The mountains we’ve become so accustomed to have leveled out to terrain more accomodating to agriculture. Well-irrigated farms line both sides of the railroad connecting Arezzo with Rome, and we got off in Cornuccia / Cortona and snagged a taxi to our hotel, The Corys.
Cortona is a walled “hill town” dating back a couple thousand years to Etruscian times, and was constructed on a slopeing ridge. Our hotel is behind the upper part of town and about 500 meters outside the walls in a quasi-rural setting which was delightful. Soon after checking in, we strolled along the ridge and entered the ancient town through one of the 5 gates to the city. It was all downhill from there. Literally. All streets, alley ways, and sometimes stairs lead down to the North end of this small town, and some of the going was pretty steep. We considered it preliminary exercise in anticipation to our 54 Km. bike ride the next day.
Cortona is really quite small and easy to navigate. Up one street, over another, and you’re soon at another gate breaching the wall. We walked around the walls facing West with hillsides below us covered with restaurants, hotels, and condos – all with stunningly beautiful views. Back inside the walls, the development has been limited to existing structures climbing up from the narrow stone streets.
My excitement of finally arriving in Cortona was been dulled by the nearly suffocating influence of tourism; sure, we’re tourists, and in my red Keene sandals and Hawaiian shirt, I more than fit the mold. It’s just that in Poppi we were students of Italian, both culture and language, and the whole town was our classroom. Everyone brightened at our salutations, and willingly participated in both praising and gently correcting our attempts to master the language. We did not hear English spoken. Here in Cortona, everything has been impacted by “Il Libro” and “Il Film” (I’m of course referring to Frances Mayes “Under the Tuscan Sun”) which put Cortona on the map for millions of travelers and doubled the real estate market for the 20 or 30,000 locals. At least, that was the opinion of our taxi driver.
We took a coffee in a bar on the Piazza della Republica, and Sooney struck up a coversation with the server. While we were both busy doing our own thing, he had placed a pamphlet on our table that described the festival of the candles that was to begin in about an hour right in front of the bar. So shortly before 4, we found a wonderful spot on the Piazza, and the ceremony began with local residents appearing from the 5 “neighborhoods” of Cortona. Each group of about 50-60 adults and children were led by teams of animated drummers and everyone was dressed in gorgeous clothes of the period. And as is characteristic of reenactments, they maintained an air of regality befitting their garments. Trumpeters announced the introduction of each group’s dignatory as he presented their candle to the “Duke.” This annual obligation was brief, and a wonderful “flag” routine followed. The 8 young men and women have been practicing in a club outside the school day, and it was immediately apparent. Their 20-minute program was highlighted by tossing the 6′ square flags a good 40′ into the air – and catching it on the run. Performing in such a small Piazza was especially challenging, and the euphoria of the group when they completed their program was contagious. Everyone was pumped, pagent participants and spectators alike. The final selection of photos I kept were quite good, and this morning I gave a set to our hotel’s receptionist who we recognized among the 300 or so costumed participants as a lovely maiden. And indeed she is.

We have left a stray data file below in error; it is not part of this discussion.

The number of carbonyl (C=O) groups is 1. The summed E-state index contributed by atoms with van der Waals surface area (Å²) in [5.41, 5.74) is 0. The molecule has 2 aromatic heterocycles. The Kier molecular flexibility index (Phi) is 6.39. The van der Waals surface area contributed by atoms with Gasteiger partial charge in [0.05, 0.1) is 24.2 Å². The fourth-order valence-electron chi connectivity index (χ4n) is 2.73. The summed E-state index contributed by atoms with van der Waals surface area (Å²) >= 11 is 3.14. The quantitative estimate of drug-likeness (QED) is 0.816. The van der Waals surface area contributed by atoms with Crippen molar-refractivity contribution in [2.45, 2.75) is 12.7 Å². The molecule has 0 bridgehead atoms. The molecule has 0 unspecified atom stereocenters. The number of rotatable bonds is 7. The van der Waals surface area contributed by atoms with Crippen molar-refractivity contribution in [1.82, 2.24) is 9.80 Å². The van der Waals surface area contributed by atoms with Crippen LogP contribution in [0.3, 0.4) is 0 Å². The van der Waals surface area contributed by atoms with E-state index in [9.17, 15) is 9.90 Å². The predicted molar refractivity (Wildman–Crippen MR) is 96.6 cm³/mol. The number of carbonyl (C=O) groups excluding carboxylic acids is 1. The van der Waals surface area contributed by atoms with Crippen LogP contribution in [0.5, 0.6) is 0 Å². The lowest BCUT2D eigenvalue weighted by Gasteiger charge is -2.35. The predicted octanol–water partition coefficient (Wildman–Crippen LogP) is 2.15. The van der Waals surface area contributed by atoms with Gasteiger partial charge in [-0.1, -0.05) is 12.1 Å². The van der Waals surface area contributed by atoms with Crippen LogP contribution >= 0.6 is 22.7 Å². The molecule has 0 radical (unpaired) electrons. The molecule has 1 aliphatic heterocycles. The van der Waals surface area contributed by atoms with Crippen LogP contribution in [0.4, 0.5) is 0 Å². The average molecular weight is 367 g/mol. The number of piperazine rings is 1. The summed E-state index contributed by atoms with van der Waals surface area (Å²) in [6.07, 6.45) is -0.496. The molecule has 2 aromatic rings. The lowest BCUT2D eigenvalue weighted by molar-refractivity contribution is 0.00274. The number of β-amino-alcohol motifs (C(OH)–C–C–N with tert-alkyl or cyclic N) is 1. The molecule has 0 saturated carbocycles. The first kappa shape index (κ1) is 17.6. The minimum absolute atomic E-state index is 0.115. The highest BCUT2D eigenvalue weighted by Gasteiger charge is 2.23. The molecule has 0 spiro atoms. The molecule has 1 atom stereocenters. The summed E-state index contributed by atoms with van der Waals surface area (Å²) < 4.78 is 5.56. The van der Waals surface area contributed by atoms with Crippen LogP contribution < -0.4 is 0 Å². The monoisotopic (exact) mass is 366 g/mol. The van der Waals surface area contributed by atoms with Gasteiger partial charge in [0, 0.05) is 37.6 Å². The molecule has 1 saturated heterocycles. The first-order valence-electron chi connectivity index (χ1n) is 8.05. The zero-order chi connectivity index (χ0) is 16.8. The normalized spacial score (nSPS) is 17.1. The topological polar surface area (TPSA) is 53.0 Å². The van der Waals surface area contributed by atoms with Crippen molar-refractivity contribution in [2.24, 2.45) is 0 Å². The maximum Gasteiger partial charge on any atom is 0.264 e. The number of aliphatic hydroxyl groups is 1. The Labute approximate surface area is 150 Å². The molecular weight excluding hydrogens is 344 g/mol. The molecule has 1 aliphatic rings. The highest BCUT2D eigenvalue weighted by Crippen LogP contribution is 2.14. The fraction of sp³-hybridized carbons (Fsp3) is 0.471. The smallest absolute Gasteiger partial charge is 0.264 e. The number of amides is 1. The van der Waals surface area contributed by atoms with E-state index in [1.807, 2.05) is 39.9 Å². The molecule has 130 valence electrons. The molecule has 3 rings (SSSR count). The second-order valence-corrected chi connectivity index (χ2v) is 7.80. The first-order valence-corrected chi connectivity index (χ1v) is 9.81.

The Cory’s hotel boasts one of Cortona’s finest restaurants, and our week of cycling has some accomodations as full-board (dinners provided). Thankfully, the Cory’s is one. Antipasti was a buffet, and they had a basket of fresh fava beans still in the shell. We’ve been eating them with oil, salt, and a little pecorino cheese, but the owner suggested we try 2-3 with a small slice of salami. Delicious. This was followed by fresh pasta (taliatelle) with asparagus sliced into a white sauce and toped with fresh quartered strawberries. Who whoulda thought! Sublime. My pork medalions and Sooney’s wild boar (cinghiale) were marvellous, but the pasta dish merits a try at home some day.
Our bikes are light-weight Italian sport models, equipped with thinish road tires, bags for our gear and maps, and donning bike helmets we brought with us (they nearly comandeered a suitcase of their own), we set off on day 1’s ride from Cortona to an agriturismo near Castiglione della Valle. The distance surprised me (54 Km.) but the weather held and we were well-fed at Cory’s. Maps were delivered with the bikes, and a detailed Km. by Km. running account of where we should be at any given time in relationship to the “mile-o-meters” installed on the bikes. Only they didn’t work as expected, we got lost a couple times, and all things being equal, we performed admirably. Sooney caught me developing an attitude at one mis-hap, and reminded me how the whole week is an adventure, and this particular incident was just one aspect of it. ‘Nuff said.
We arrived at about 4pm, warm sunlight on fields of Umbrian grain. Our agriturismo is located at the end of a long drive boardered by tall Italian Cypress trees. In the low afternoon sun, we quietly (and slowly) cycled up the driveway, backed by a soundtrack of hundreds of songbirds with the manor house in the distance. It was breathtaking. I imagined sitting in the driver’s seat of a delicate carriage porting those same gentry we saw yesterday in Cortona, only this time to a social visit. But my sore butt reminded me how long we had been on our bikes, and we’re now showered, soon to be fed, and sleep will undoubtably follow shortly.